Three ways to turn negativity into productivity

Three ways to turn negativity into productivity

There are so many words for negative people at work!

Nitpicker

Carper

Quibbler

Blamer

Criticizer

Disparager

Belittler

Critic

This is the person who finds fault with everyone, and is quick to see what isn’t working with a project… usually carping about something, creating a black hole around them that effectively sucks positive energy into their vortex.

So, how can we handle this more creatively and get them to be more productive rather than spreading their contagious negativity round the office?

 

 

1. Put negativity skills to work

 

Be creative! Find tasks that make use of their talent to pick faults. That person might make a brilliant proofreader of company documents and external communiques (there’s too little proofreading these days). They will likely rejoice in finding, correcting and exposing all the mistakes, and be helping the company to shine in the process.  Or perhaps the ideal project or position for a person always seeing what can go wrong, or is wrong, is in risk management, scenario planning or compliance. Such people are often brilliant with details, so let them bask in their “negative is clever’ state! But set the tone – you don’t want petty tyrants evolving.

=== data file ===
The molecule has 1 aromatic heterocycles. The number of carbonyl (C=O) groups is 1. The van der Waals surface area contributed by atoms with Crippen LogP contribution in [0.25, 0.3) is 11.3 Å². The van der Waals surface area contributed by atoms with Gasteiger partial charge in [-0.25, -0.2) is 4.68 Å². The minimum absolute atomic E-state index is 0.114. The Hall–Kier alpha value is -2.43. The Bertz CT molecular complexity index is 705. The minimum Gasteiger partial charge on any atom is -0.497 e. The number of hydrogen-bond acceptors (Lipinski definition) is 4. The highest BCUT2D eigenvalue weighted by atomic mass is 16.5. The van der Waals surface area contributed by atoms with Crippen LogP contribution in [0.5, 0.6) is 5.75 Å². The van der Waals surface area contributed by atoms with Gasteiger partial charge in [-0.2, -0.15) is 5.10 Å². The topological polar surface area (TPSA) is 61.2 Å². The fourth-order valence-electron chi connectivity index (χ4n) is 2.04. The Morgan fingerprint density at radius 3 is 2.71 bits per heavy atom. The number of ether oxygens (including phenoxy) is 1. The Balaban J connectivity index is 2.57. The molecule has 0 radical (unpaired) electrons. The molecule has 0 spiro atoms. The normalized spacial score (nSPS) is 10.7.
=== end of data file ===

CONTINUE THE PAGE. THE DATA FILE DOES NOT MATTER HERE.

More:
2. Change yourself

 

Stop being annoyed by the negative force at work! Change yourself and see the person as a wonderful resource and turn this negativity into your advantage. Have you got a tender to submit? Or a pitch to make? Give it to the person who is most negative and ask them to be the receiver that can tear to shreds your patter, pitch or project. They’ll love it and you will be saved from delivering flawed work.

 

3. Encourage innovation

 

Of course, we mostly espouse that for every negative comment, every complaint, people make a constructive suggestion. So let’s steer them to innovate, to rise above what is wrong with our processes, our products and our service – come up with new approaches and become a star. They have probably forgotten what it is like to be acknowledged because everyone steers clear – sick of their negativity.

 So to become a rising star or a champion of something – might just get them out of their negative rut.

 Eve Ash is a psychologist, author, filmmaker, public speaker and entrepreneur. She runs Seven Dimensions, a company specialising in training resources for the workplace.

 

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